Another area where Trump could potentially make progress is in North Korea—the last battle arena of the old Cold War. The perils of a nuclear war on the Korean Peninsula that morphs into a larger regional conflict hardly require elaboration. Pragmatic diplomacy allied to military power, not a “bloody nose” strategy, is what’s required. Trump has impetuously indicated that he is planning to meet with North Korean dictator Kim Jong-un. But here Trump would need the cooperation of North Korea’s principal benefactor, Beijing. The Trump administration should promote military exchanges with Beijing to ensure that the bilateral relationship between China and America improves. In fact, if there is a true danger of conflict, as Trump embarks upon a half-baked tariff war, it may be with Beijing rather than Moscow.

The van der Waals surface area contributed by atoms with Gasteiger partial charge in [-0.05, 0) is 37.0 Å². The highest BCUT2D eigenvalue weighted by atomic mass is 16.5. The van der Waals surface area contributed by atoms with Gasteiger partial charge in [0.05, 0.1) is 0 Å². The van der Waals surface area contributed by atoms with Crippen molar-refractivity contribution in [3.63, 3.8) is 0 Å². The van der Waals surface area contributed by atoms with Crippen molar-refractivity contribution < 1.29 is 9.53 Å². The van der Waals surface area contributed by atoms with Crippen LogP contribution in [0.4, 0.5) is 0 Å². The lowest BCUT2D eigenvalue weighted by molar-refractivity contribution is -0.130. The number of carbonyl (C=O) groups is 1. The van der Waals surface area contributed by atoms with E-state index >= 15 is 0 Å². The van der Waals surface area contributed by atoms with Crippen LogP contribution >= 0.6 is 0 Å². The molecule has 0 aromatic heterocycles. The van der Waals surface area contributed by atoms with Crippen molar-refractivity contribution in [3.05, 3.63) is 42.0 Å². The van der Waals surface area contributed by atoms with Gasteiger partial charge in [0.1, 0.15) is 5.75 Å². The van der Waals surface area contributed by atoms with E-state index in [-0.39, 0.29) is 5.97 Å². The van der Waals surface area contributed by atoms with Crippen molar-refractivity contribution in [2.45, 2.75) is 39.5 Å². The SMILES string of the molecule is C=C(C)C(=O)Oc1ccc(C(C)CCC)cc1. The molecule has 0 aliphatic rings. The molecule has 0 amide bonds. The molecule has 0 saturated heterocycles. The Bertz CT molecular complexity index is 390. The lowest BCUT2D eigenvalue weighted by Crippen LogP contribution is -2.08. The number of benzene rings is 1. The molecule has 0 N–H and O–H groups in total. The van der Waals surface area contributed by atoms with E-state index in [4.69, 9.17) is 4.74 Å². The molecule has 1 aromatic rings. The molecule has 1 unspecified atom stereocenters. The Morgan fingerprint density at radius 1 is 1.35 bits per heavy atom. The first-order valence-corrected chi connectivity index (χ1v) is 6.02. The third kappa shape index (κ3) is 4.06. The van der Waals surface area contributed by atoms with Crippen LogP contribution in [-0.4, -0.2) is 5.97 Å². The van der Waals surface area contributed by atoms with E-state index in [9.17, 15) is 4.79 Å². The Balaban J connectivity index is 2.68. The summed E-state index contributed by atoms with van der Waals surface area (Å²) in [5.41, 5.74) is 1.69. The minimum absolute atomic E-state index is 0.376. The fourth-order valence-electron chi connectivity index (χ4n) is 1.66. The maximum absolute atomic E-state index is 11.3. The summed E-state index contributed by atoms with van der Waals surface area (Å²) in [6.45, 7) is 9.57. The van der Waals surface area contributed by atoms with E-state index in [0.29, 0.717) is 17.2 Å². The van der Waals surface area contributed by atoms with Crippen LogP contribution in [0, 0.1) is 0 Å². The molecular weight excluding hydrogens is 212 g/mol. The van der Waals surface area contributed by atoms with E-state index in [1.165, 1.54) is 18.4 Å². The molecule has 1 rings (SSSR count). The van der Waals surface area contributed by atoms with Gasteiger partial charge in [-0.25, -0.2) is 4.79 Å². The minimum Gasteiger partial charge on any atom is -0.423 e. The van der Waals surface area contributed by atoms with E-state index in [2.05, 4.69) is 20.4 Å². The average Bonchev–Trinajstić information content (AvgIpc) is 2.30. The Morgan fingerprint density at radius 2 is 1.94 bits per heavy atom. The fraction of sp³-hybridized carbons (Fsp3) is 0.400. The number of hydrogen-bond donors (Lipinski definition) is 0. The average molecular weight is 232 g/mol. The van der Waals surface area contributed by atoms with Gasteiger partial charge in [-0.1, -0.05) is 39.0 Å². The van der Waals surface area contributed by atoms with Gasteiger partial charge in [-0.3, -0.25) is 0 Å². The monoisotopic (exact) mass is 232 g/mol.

With his combination of bluff and bombast, Trump could stumble into a calamitous two-front war in Asia and the Middle East. The lesson of the cold war is that containment, not rollback, led to the dissolution of the Soviet empire. It is not one that should be lightly discarded.
Jacob Heilbrunn is editor of the National Interest.
Image: Policemen stand guard as Russian Air Force Sokoly Rossii (Falcons of Russia) aerobatic team on their SU-27 jet fighters perform during a demonstration flight at the Moscow International Air Show (MAKS) in Zhukovsky, Moscow region, 23 August 2009. REUTERS/Denis Sinyakov